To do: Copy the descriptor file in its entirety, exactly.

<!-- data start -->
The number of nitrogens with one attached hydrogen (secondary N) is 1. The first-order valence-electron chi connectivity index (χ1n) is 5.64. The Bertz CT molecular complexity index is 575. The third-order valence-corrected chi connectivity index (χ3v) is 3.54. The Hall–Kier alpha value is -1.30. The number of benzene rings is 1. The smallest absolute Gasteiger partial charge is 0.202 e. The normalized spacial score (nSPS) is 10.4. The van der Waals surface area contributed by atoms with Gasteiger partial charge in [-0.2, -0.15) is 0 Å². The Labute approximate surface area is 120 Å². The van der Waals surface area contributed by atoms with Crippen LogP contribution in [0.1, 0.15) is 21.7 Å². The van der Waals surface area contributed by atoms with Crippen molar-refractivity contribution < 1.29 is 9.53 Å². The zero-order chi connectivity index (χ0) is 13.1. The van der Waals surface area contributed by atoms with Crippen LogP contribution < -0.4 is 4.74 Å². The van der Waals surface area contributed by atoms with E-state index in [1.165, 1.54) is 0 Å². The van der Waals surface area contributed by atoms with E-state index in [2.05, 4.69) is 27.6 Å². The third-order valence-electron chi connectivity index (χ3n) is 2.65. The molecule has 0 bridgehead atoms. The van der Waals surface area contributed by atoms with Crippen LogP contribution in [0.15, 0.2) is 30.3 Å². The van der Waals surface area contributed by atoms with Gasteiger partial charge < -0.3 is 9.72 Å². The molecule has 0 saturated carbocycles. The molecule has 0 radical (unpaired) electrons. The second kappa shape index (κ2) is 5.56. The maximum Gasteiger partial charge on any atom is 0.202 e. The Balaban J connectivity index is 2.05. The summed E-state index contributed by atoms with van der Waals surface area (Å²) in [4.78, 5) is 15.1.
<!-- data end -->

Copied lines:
The number of nitrogens with one attached hydrogen (secondary N) is 1. The first-order valence-electron chi connectivity index (χ1n) is 5.64. The Bertz CT molecular complexity index is 575. The third-order valence-corrected chi connectivity index (χ3v) is 3.54. The Hall–Kier alpha value is -1.30. The number of benzene rings is 1. The smallest absolute Gasteiger partial charge is 0.202 e. The normalized spacial score (nSPS) is 10.4. The van der Waals surface area contributed by atoms with Gasteiger partial charge in [-0.2, -0.15) is 0 Å². The Labute approximate surface area is 120 Å². The van der Waals surface area contributed by atoms with Crippen LogP contribution in [0.1, 0.15) is 21.7 Å². The van der Waals surface area contributed by atoms with Crippen molar-refractivity contribution < 1.29 is 9.53 Å². The zero-order chi connectivity index (χ0) is 13.1. The van der Waals surface area contributed by atoms with Crippen LogP contribution < -0.4 is 4.74 Å². The van der Waals surface area contributed by atoms with E-state index in [1.165, 1.54) is 0 Å². The van der Waals surface area contributed by atoms with E-state index in [2.05, 4.69) is 27.6 Å². The third-order valence-electron chi connectivity index (χ3n) is 2.65. The molecule has 0 bridgehead atoms. The van der Waals surface area contributed by atoms with Crippen LogP contribution in [0.15, 0.2) is 30.3 Å². The van der Waals surface area contributed by atoms with Gasteiger partial charge < -0.3 is 9.72 Å². The molecule has 0 saturated carbocycles. The molecule has 0 radical (unpaired) electrons. The second kappa shape index (κ2) is 5.56. The maximum Gasteiger partial charge on any atom is 0.202 e. The Balaban J connectivity index is 2.05. The summed E-state index contributed by atoms with van der Waals surface area (Å²) in [4.78, 5) is 15.1.